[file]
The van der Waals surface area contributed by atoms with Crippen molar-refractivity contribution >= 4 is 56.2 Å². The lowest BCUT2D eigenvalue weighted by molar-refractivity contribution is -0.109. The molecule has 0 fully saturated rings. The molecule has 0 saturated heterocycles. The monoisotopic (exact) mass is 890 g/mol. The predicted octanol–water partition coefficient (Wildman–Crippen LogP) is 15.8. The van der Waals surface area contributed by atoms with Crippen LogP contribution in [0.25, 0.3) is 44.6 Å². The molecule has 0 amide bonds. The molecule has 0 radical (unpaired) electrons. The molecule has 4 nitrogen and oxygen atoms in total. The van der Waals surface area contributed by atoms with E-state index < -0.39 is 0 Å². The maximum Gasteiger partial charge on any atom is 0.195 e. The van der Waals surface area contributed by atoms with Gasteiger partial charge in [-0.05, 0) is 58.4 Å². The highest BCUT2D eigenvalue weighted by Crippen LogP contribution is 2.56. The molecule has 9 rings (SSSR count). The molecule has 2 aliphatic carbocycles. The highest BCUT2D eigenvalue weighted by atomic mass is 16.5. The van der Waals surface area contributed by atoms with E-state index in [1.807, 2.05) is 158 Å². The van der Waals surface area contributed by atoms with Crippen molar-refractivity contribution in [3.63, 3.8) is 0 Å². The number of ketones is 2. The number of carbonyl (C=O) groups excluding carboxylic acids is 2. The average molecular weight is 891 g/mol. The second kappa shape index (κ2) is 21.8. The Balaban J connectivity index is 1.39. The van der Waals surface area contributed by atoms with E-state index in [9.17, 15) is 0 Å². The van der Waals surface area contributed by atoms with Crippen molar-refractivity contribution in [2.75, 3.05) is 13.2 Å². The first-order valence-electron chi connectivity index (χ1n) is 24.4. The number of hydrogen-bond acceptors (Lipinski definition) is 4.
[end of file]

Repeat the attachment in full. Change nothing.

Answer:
The van der Waals surface area contributed by atoms with Crippen molar-refractivity contribution >= 4 is 56.2 Å². The lowest BCUT2D eigenvalue weighted by molar-refractivity contribution is -0.109. The molecule has 0 fully saturated rings. The molecule has 0 saturated heterocycles. The monoisotopic (exact) mass is 890 g/mol. The predicted octanol–water partition coefficient (Wildman–Crippen LogP) is 15.8. The van der Waals surface area contributed by atoms with Crippen LogP contribution in [0.25, 0.3) is 44.6 Å². The molecule has 0 amide bonds. The molecule has 0 radical (unpaired) electrons. The molecule has 4 nitrogen and oxygen atoms in total. The van der Waals surface area contributed by atoms with E-state index < -0.39 is 0 Å². The maximum Gasteiger partial charge on any atom is 0.195 e. The van der Waals surface area contributed by atoms with Gasteiger partial charge in [-0.05, 0) is 58.4 Å². The highest BCUT2D eigenvalue weighted by Crippen LogP contribution is 2.56. The molecule has 9 rings (SSSR count). The molecule has 2 aliphatic carbocycles. The highest BCUT2D eigenvalue weighted by atomic mass is 16.5. The van der Waals surface area contributed by atoms with E-state index in [1.807, 2.05) is 158 Å². The van der Waals surface area contributed by atoms with Crippen molar-refractivity contribution in [3.63, 3.8) is 0 Å². The number of ketones is 2. The number of carbonyl (C=O) groups excluding carboxylic acids is 2. The average molecular weight is 891 g/mol. The second kappa shape index (κ2) is 21.8. The Balaban J connectivity index is 1.39. The van der Waals surface area contributed by atoms with E-state index in [9.17, 15) is 0 Å². The van der Waals surface area contributed by atoms with Crippen molar-refractivity contribution in [2.75, 3.05) is 13.2 Å². The first-order valence-electron chi connectivity index (χ1n) is 24.4. The number of hydrogen-bond acceptors (Lipinski definition) is 4.